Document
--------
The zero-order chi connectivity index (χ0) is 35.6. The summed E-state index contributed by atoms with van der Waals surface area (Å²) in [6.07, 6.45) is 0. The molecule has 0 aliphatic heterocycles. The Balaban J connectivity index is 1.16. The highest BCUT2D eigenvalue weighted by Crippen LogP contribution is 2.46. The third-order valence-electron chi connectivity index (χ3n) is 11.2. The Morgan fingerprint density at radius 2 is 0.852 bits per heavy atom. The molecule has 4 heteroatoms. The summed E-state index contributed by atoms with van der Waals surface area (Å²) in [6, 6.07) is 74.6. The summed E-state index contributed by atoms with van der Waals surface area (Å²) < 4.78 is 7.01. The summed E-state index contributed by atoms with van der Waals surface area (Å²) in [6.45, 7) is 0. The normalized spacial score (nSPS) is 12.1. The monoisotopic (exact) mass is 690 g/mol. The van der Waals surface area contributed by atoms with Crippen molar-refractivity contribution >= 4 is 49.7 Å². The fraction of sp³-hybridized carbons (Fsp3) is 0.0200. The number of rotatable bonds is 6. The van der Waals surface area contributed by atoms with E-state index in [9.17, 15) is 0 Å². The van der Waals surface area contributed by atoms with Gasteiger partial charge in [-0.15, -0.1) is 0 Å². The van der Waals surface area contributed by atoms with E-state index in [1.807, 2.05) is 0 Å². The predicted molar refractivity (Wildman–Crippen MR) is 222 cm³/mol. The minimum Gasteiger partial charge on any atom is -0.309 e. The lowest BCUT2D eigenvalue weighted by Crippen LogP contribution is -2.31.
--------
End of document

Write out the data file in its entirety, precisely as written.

The zero-order chi connectivity index (χ0) is 35.6. The summed E-state index contributed by atoms with van der Waals surface area (Å²) in [6.07, 6.45) is 0. The molecule has 0 aliphatic heterocycles. The Balaban J connectivity index is 1.16. The highest BCUT2D eigenvalue weighted by Crippen LogP contribution is 2.46. The third-order valence-electron chi connectivity index (χ3n) is 11.2. The Morgan fingerprint density at radius 2 is 0.852 bits per heavy atom. The molecule has 4 heteroatoms. The summed E-state index contributed by atoms with van der Waals surface area (Å²) in [6, 6.07) is 74.6. The summed E-state index contributed by atoms with van der Waals surface area (Å²) < 4.78 is 7.01. The summed E-state index contributed by atoms with van der Waals surface area (Å²) in [6.45, 7) is 0. The normalized spacial score (nSPS) is 12.1. The monoisotopic (exact) mass is 690 g/mol. The van der Waals surface area contributed by atoms with Crippen molar-refractivity contribution >= 4 is 49.7 Å². The fraction of sp³-hybridized carbons (Fsp3) is 0.0200. The number of rotatable bonds is 6. The van der Waals surface area contributed by atoms with E-state index in [9.17, 15) is 0 Å². The van der Waals surface area contributed by atoms with Gasteiger partial charge in [-0.15, -0.1) is 0 Å². The van der Waals surface area contributed by atoms with E-state index in [1.807, 2.05) is 0 Å². The predicted molar refractivity (Wildman–Crippen MR) is 222 cm³/mol. The minimum Gasteiger partial charge on any atom is -0.309 e. The lowest BCUT2D eigenvalue weighted by Crippen LogP contribution is -2.31.